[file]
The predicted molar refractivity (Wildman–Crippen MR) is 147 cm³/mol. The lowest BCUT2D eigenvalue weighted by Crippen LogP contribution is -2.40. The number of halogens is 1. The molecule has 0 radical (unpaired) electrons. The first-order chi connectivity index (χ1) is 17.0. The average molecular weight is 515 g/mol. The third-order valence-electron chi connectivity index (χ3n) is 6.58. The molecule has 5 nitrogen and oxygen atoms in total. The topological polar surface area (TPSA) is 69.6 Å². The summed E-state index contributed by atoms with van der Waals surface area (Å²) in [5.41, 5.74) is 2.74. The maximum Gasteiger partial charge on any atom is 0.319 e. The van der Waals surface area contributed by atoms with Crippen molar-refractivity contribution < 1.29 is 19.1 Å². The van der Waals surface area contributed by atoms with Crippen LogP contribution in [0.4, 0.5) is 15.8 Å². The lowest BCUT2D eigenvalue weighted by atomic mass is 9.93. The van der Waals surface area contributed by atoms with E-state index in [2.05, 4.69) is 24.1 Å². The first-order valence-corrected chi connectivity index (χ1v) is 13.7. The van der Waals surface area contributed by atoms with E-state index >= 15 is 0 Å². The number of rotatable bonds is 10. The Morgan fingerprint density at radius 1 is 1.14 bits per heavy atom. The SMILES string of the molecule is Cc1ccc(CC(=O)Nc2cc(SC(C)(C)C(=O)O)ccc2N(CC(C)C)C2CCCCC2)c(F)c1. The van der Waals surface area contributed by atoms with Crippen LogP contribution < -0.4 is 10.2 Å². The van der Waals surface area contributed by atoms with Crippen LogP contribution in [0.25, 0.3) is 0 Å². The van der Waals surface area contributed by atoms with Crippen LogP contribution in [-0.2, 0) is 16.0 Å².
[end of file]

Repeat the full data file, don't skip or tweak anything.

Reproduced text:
The predicted molar refractivity (Wildman–Crippen MR) is 147 cm³/mol. The lowest BCUT2D eigenvalue weighted by Crippen LogP contribution is -2.40. The number of halogens is 1. The molecule has 0 radical (unpaired) electrons. The first-order chi connectivity index (χ1) is 17.0. The average molecular weight is 515 g/mol. The third-order valence-electron chi connectivity index (χ3n) is 6.58. The molecule has 5 nitrogen and oxygen atoms in total. The topological polar surface area (TPSA) is 69.6 Å². The summed E-state index contributed by atoms with van der Waals surface area (Å²) in [5.41, 5.74) is 2.74. The maximum Gasteiger partial charge on any atom is 0.319 e. The van der Waals surface area contributed by atoms with Crippen molar-refractivity contribution < 1.29 is 19.1 Å². The van der Waals surface area contributed by atoms with Crippen LogP contribution in [0.4, 0.5) is 15.8 Å². The lowest BCUT2D eigenvalue weighted by atomic mass is 9.93. The van der Waals surface area contributed by atoms with E-state index in [2.05, 4.69) is 24.1 Å². The first-order valence-corrected chi connectivity index (χ1v) is 13.7. The van der Waals surface area contributed by atoms with E-state index >= 15 is 0 Å². The number of rotatable bonds is 10. The Morgan fingerprint density at radius 1 is 1.14 bits per heavy atom. The SMILES string of the molecule is Cc1ccc(CC(=O)Nc2cc(SC(C)(C)C(=O)O)ccc2N(CC(C)C)C2CCCCC2)c(F)c1. The van der Waals surface area contributed by atoms with Crippen LogP contribution < -0.4 is 10.2 Å². The van der Waals surface area contributed by atoms with Crippen LogP contribution in [0.25, 0.3) is 0 Å². The van der Waals surface area contributed by atoms with Crippen LogP contribution in [-0.2, 0) is 16.0 Å².